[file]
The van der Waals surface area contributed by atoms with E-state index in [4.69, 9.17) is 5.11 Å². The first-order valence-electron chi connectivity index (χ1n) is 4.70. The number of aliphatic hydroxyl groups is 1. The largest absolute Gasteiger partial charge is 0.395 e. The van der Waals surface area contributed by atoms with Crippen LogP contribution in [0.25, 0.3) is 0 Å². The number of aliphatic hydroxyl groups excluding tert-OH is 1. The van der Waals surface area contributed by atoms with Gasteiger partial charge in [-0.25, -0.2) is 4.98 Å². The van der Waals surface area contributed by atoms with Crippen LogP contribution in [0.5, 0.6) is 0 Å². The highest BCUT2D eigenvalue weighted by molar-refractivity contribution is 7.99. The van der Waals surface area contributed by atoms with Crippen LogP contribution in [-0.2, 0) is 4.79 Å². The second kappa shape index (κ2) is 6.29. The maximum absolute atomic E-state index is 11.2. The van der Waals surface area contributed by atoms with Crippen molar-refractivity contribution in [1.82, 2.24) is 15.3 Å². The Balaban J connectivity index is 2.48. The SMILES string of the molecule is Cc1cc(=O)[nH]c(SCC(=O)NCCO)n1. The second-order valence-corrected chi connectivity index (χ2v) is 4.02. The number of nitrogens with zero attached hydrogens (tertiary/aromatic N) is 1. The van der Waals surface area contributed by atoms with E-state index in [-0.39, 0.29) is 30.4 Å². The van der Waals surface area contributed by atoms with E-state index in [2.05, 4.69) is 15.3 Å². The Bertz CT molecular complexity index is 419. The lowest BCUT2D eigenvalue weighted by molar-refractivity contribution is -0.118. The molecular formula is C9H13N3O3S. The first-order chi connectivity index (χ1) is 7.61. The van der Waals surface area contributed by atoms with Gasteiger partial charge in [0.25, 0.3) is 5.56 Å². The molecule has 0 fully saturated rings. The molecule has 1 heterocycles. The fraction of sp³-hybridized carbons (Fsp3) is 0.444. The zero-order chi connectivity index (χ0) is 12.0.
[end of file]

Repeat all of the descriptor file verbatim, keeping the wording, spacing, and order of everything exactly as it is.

The van der Waals surface area contributed by atoms with E-state index in [4.69, 9.17) is 5.11 Å². The first-order valence-electron chi connectivity index (χ1n) is 4.70. The number of aliphatic hydroxyl groups is 1. The largest absolute Gasteiger partial charge is 0.395 e. The van der Waals surface area contributed by atoms with Crippen LogP contribution in [0.25, 0.3) is 0 Å². The number of aliphatic hydroxyl groups excluding tert-OH is 1. The van der Waals surface area contributed by atoms with Gasteiger partial charge in [-0.25, -0.2) is 4.98 Å². The van der Waals surface area contributed by atoms with Crippen LogP contribution in [0.5, 0.6) is 0 Å². The highest BCUT2D eigenvalue weighted by molar-refractivity contribution is 7.99. The van der Waals surface area contributed by atoms with Crippen LogP contribution in [-0.2, 0) is 4.79 Å². The second kappa shape index (κ2) is 6.29. The maximum absolute atomic E-state index is 11.2. The van der Waals surface area contributed by atoms with Crippen molar-refractivity contribution in [1.82, 2.24) is 15.3 Å². The Balaban J connectivity index is 2.48. The SMILES string of the molecule is Cc1cc(=O)[nH]c(SCC(=O)NCCO)n1. The second-order valence-corrected chi connectivity index (χ2v) is 4.02. The number of nitrogens with zero attached hydrogens (tertiary/aromatic N) is 1. The van der Waals surface area contributed by atoms with E-state index in [-0.39, 0.29) is 30.4 Å². The van der Waals surface area contributed by atoms with E-state index in [2.05, 4.69) is 15.3 Å². The Bertz CT molecular complexity index is 419. The lowest BCUT2D eigenvalue weighted by molar-refractivity contribution is -0.118. The molecular formula is C9H13N3O3S. The first-order chi connectivity index (χ1) is 7.61. The van der Waals surface area contributed by atoms with Gasteiger partial charge in [0.25, 0.3) is 5.56 Å². The molecule has 0 fully saturated rings. The molecule has 1 heterocycles. The fraction of sp³-hybridized carbons (Fsp3) is 0.444. The zero-order chi connectivity index (χ0) is 12.0.